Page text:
Hip-Hop: Beyond Beats and Rhymes

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Hip-Hop: Beyond Beats and Rhymes
Directed by Byron Hurt
Produced by Byron Hurt and Sabrina Schmidt Gordon
Written by Byron Hurt
Starring
Cinematography Bill Winters
Edited by Sabrina Schmidt Gordon
Release date
Running time
56 minutes
Country United States
Language English

Hip-Hop: Beyond Beats and Rhymes is a 2006 documentary film written, produced, and directed by Byron Hurt. The documentary explores the issues of masculinity, violence, homophobia and sexism in hip hop music and culture, through interviews with artists, academics and fans. Hurt's activism in gender issues and his love of hip-hop caused him to feel what he described as a sense of hypocrisy, and began working on the film.[1][2] The premiere of the film took place at the Sundance Film Festival, being welcomed by a standing ovation.[3] It has also won Best Documentary at the San Francisco Black Film Festival and the Audience Award at the Roxbury Film Festival. On February 20, 2007 the film aired on the PBS Emmy-winning documentary series, Independent Lens.

Interviews[edit]

The film features interviews with many hip-hop artists including Busta Rhymes, Chuck D, Clipse, Doug E. Fresh, Fat Joe, Jadakiss, M-1, Tim'm West, Mos Def, and Talib Kweli.[1][2][3] Hip-Hop: Beyond Beats and Rhymes also features academics such as Dr. James Peterson of Pennsylvania State University, Professor William Jelani Cobb of Spelman College and Michael Eric Dyson of the University of Pennsylvania.[2][4] Activists, journalists and poets such as Kevin Powell and Sarah Jones are also interviewed.

Noted moments[edit]

Of the one-hour documentary, media outlets largely focused on three specific interviews:

Interviews with students of Spelman College regarding a protest against the appearance of Rapper Nelly, who originally contacted the school to have a bone marrow drive take place on campus. The student body asked the rapper to hold a forum to discuss his video "Tip Drill," in which he is seen sliding a credit card down the back side of a woman. In response, the rapper canceled plans to hold the bone marrow drive at the school.[1][2]

An interview with Rapper Busta Rhymes in which the rapper walked out when confronted with a question about homophobia in the rap community. Rhymes is quoted as saying: "I can't partake in that conversation," followed by, "With all due respect, I ain't trying to offend nobody. . . What I represent culturally doesn't condone [homosexuality] whatsoever." When asked if the hip-hop culture would ever accept a homosexual rapper, Busta Rhymes then exited the interview.[3]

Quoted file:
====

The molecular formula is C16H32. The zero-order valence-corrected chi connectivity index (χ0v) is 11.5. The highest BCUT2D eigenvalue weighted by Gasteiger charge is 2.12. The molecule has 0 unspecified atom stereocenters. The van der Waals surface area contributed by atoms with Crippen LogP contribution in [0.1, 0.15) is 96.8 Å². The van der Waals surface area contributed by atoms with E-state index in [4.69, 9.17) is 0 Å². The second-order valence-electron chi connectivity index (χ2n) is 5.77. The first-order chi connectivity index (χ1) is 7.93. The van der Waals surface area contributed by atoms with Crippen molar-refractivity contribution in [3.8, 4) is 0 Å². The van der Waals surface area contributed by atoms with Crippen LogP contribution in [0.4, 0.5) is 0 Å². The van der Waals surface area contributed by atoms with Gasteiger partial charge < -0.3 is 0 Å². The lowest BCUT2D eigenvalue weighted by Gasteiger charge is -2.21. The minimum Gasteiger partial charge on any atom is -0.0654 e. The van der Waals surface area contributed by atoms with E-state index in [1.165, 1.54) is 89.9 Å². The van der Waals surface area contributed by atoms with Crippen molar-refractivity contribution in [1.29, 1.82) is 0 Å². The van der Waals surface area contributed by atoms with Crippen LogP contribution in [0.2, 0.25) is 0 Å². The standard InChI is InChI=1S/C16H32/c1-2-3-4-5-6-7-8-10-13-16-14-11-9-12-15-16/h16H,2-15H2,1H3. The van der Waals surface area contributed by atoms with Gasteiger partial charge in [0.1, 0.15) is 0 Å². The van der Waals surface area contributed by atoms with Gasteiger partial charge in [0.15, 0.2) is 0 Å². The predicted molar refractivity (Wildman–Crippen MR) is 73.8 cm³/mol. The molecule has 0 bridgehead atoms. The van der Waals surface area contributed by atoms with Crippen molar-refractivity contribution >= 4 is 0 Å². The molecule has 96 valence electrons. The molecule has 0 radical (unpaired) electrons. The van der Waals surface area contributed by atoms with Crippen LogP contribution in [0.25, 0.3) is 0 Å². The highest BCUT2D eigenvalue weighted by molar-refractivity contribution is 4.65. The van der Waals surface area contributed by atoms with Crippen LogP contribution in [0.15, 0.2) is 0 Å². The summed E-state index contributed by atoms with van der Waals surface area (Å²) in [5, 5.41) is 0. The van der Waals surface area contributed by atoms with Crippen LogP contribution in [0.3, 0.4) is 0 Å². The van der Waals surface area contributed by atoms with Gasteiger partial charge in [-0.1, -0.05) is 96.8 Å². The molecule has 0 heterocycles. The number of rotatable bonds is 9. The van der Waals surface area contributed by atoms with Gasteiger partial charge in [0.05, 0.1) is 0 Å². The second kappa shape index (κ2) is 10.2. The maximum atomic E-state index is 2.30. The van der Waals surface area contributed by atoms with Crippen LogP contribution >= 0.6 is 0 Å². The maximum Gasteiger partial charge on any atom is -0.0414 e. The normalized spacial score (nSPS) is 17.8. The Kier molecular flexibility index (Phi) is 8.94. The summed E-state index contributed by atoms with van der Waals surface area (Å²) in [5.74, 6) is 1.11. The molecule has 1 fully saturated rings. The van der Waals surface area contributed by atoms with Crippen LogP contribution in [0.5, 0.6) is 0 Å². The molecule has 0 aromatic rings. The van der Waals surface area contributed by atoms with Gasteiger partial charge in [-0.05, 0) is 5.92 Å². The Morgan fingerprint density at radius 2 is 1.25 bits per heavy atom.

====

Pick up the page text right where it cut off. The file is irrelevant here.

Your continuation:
To reveal the effect of the commodification of women in hip-hop, Hurt interviewed concertgoers at the BET Spring Fling in Daytona, FL. Hurt was appalled by the actions of black youth at the concert, who were indiscreetly touching and taking videos of women. One young man that was interviewed commented that "Look how they dress” to justify the actions of the men at the event. In this segment of the documentary, Byron claims that the objectification of women in hip-hop lyrics and music videos has taught young men to view women as sex objects for their own personal pleasure.[5]

Many media outlets focused on the interview with activist and rapper, Chuck D of the rap group Public Enemy. The rapper was quoted as stating: "BET is the cancer of black manhood in the world, because they have one-dimensionalized us and commodified us into being a one-trick image. We're [shown] throwing money at the camera; we're flashing jewelry that could give a town in Africa water. We got $160 million contracts, 'cuz we got happy niggas."[1] The rapper also stated a link existed between the sales of hip-hop music to young white Americans, and the amount of pressure on black artists to create more of that content: sex and violence.[1][3][6]

References[edit]

  1. ^ a b c d e Zurawik, David (2007-02-20). "A daring look at hip-hop". The Baltimore Sun. Archived from the original on 2007-02-22. 
  2. ^ a b c d Guthrie, Marisa (2007-02-19). "Crimes behind the 'Rhymes'". New York Daily News. Archived from the original on 2007-02-22. 
  3. ^ a b c d Richards, Chris (2007-02-19). "A Hip-Hop Fan Hunts the Reason Behind the Rhyme". The Washington Post. Retrieved 2008-03-09. 
  4. ^ Wiegand, David (2007-02-20). "Academic view of violence and sexism in hip-hop". San Francisco Chronicle. Retrieved 2008-03-09. 
  5. ^ Hurt, Byron. Hip-Hop: Beyond Beats & Rhythms. PBS Indies. 2006.
  6. ^ Bigg, Matthew (2007-02-20). "US hip-hop film sparks debate on masculinity". Reuters. Retrieved 2008-03-09. 

External links[edit]